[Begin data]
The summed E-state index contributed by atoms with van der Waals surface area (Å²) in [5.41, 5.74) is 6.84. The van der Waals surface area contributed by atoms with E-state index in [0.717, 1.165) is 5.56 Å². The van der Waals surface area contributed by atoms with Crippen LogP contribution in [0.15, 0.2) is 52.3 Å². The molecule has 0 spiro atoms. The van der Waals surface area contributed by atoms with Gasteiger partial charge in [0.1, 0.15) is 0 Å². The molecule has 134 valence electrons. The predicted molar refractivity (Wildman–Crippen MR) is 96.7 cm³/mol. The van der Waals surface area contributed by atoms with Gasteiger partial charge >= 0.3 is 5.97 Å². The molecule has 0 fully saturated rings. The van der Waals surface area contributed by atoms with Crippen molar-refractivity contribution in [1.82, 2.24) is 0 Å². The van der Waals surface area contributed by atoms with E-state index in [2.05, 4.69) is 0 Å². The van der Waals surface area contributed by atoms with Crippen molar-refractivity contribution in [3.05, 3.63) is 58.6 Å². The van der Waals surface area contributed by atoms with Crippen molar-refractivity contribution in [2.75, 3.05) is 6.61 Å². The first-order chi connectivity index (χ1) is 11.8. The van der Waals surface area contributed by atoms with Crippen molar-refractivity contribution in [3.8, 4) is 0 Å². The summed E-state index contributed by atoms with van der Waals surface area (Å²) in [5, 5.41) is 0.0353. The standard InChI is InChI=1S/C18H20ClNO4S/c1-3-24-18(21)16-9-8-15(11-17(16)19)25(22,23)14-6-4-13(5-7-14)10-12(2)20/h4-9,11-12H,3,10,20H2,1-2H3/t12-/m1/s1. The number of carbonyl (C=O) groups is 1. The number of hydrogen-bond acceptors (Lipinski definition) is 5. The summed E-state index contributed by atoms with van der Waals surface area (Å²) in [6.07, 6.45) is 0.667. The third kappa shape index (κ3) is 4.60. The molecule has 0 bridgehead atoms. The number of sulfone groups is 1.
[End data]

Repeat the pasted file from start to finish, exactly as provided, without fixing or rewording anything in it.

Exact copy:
The summed E-state index contributed by atoms with van der Waals surface area (Å²) in [5.41, 5.74) is 6.84. The van der Waals surface area contributed by atoms with E-state index in [0.717, 1.165) is 5.56 Å². The van der Waals surface area contributed by atoms with Crippen LogP contribution in [0.15, 0.2) is 52.3 Å². The molecule has 0 spiro atoms. The van der Waals surface area contributed by atoms with Gasteiger partial charge in [0.1, 0.15) is 0 Å². The molecule has 134 valence electrons. The predicted molar refractivity (Wildman–Crippen MR) is 96.7 cm³/mol. The van der Waals surface area contributed by atoms with Gasteiger partial charge >= 0.3 is 5.97 Å². The molecule has 0 fully saturated rings. The van der Waals surface area contributed by atoms with Crippen molar-refractivity contribution in [1.82, 2.24) is 0 Å². The van der Waals surface area contributed by atoms with E-state index in [2.05, 4.69) is 0 Å². The van der Waals surface area contributed by atoms with Crippen molar-refractivity contribution in [3.05, 3.63) is 58.6 Å². The van der Waals surface area contributed by atoms with Crippen molar-refractivity contribution in [2.75, 3.05) is 6.61 Å². The first-order chi connectivity index (χ1) is 11.8. The van der Waals surface area contributed by atoms with Crippen molar-refractivity contribution in [3.8, 4) is 0 Å². The summed E-state index contributed by atoms with van der Waals surface area (Å²) in [5, 5.41) is 0.0353. The standard InChI is InChI=1S/C18H20ClNO4S/c1-3-24-18(21)16-9-8-15(11-17(16)19)25(22,23)14-6-4-13(5-7-14)10-12(2)20/h4-9,11-12H,3,10,20H2,1-2H3/t12-/m1/s1. The number of carbonyl (C=O) groups is 1. The number of hydrogen-bond acceptors (Lipinski definition) is 5. The summed E-state index contributed by atoms with van der Waals surface area (Å²) in [6.07, 6.45) is 0.667. The third kappa shape index (κ3) is 4.60. The molecule has 0 bridgehead atoms. The number of sulfone groups is 1.